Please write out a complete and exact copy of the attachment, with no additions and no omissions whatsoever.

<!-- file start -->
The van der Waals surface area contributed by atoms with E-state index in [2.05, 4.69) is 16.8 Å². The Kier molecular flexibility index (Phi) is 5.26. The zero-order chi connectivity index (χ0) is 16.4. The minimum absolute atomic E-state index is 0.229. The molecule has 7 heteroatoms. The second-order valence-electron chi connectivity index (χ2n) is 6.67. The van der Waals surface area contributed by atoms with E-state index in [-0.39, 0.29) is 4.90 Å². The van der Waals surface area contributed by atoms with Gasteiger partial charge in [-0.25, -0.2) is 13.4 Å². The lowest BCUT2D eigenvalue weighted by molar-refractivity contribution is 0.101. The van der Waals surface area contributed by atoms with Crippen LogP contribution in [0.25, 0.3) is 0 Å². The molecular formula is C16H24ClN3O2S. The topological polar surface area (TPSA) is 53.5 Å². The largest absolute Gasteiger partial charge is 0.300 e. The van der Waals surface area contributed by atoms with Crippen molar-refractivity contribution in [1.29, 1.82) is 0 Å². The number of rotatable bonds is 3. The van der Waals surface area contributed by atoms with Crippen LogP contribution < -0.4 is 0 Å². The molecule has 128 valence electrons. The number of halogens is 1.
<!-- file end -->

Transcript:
The van der Waals surface area contributed by atoms with E-state index in [2.05, 4.69) is 16.8 Å². The Kier molecular flexibility index (Phi) is 5.26. The zero-order chi connectivity index (χ0) is 16.4. The minimum absolute atomic E-state index is 0.229. The molecule has 7 heteroatoms. The second-order valence-electron chi connectivity index (χ2n) is 6.67. The van der Waals surface area contributed by atoms with E-state index in [-0.39, 0.29) is 4.90 Å². The van der Waals surface area contributed by atoms with Gasteiger partial charge in [-0.25, -0.2) is 13.4 Å². The lowest BCUT2D eigenvalue weighted by molar-refractivity contribution is 0.101. The van der Waals surface area contributed by atoms with Crippen LogP contribution in [0.25, 0.3) is 0 Å². The molecular formula is C16H24ClN3O2S. The topological polar surface area (TPSA) is 53.5 Å². The largest absolute Gasteiger partial charge is 0.300 e. The van der Waals surface area contributed by atoms with Crippen molar-refractivity contribution in [1.29, 1.82) is 0 Å². The number of rotatable bonds is 3. The van der Waals surface area contributed by atoms with Crippen LogP contribution < -0.4 is 0 Å². The molecule has 128 valence electrons. The number of halogens is 1.